Wednesday, April 28, 2010

Romanesque Period Takes its Name from the Art and Architecture of the Period.

Romanesque art and architecture were a direct reflection of the society of the period. This period in history has derived its very name from the art and architecture rather than the typical geographical or political association. Romanesque basically means Roman-like. The periods architecture was made up of barrel and groin vault construction and was moving mostly away from the timber roofs of the middle ages. Because of the diverse and growing population people began a more trade oriented culture. With the growing trade industry a town and its people began to prosper and feudalism began to fade.
Many towns and the previous vassals began to gain their independence from the prior Lords. They were gaining rights and privileges than were allowed during the feudalism period. As people gained their independence they began to have more control of their own lives. This was the period in which people began traveling from town to town on a "pilgrimage" to witness and experience old religious relics, and icons, and even body parts of the religious leaders who had become saints. The church leaders of the period took advantage of the fact that very few people could read so they did not read the Bible or obtain an education. Thus, the church would influence the congregations of people to believe they needed to live a life as close to Christ as possible. Along with this came the need to experience and view the old relics as way to lessen the godly retribution and damnation for eternity into and uncomfortable Hell. People felt they could become closer to godliness.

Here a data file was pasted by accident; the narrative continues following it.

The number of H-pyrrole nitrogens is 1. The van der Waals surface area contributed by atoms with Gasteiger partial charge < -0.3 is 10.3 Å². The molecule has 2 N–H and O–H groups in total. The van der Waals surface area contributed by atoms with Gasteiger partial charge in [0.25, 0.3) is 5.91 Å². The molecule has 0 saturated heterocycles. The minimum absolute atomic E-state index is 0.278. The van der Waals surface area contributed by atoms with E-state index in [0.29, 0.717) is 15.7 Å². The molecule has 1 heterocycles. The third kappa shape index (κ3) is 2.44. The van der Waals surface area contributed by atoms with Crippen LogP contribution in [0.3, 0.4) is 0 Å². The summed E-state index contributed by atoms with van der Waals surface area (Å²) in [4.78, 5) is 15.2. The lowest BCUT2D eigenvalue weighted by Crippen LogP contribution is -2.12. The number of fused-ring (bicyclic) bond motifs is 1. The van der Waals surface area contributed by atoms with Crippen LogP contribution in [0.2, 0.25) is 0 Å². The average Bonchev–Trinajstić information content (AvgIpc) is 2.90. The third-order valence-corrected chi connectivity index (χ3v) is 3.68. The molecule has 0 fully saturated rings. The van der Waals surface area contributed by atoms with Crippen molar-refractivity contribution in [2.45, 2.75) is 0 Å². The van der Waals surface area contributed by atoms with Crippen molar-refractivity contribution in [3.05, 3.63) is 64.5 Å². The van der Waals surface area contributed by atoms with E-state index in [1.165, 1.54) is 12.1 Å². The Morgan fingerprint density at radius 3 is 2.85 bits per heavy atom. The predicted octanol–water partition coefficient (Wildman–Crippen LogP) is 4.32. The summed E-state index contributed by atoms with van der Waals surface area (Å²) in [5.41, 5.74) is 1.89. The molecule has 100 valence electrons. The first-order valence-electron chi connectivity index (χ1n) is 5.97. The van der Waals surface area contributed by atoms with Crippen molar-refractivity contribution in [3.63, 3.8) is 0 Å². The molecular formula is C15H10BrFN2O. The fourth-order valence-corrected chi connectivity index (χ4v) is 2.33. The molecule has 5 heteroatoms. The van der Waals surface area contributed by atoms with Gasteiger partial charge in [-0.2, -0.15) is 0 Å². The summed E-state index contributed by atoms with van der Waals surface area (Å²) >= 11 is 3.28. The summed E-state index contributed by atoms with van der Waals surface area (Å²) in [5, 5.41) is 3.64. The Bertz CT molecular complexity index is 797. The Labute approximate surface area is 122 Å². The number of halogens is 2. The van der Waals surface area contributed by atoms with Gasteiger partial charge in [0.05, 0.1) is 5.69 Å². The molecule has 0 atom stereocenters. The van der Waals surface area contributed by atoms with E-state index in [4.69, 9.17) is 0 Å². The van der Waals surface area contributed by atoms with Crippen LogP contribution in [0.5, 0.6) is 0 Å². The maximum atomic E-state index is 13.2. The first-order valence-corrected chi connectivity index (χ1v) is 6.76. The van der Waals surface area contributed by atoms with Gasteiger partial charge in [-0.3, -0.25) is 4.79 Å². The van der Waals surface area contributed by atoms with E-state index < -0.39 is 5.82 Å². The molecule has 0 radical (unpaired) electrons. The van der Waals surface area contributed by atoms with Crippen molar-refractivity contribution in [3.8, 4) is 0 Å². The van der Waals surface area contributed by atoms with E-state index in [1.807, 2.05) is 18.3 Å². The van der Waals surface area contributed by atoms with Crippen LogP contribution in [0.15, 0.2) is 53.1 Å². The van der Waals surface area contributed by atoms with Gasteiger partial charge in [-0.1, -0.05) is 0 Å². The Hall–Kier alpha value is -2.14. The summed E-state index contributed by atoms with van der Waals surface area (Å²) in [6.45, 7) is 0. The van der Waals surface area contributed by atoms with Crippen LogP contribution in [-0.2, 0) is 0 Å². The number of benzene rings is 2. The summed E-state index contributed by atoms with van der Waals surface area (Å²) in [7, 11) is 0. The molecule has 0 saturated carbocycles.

These "pilgrimages" actually spurred additional trade and business for a town and its citizens. With these ever increasing numbers of people visiting the towns and churches they realized the structure needed to grow to increase capacities. These capacity crowds came bearing tithes for the church to further grow their influence of society through Biblical teachings. So the churches grew with longer naives and sides and added second story worship areas. The exteriors of churches also became more important as the leader wanted to illustrate the biblical teachings. To do this artists were commissioned to incorporate relief stone sculpture on the exterior of the structure; and elaborate bronze church doors to grab the attention of the townspeople. This was part of the church leaders approach to attract the masses inside to hear the teachings of the Bible and further collect more money for their pursuit of the biggest and best for quite some time into the future.

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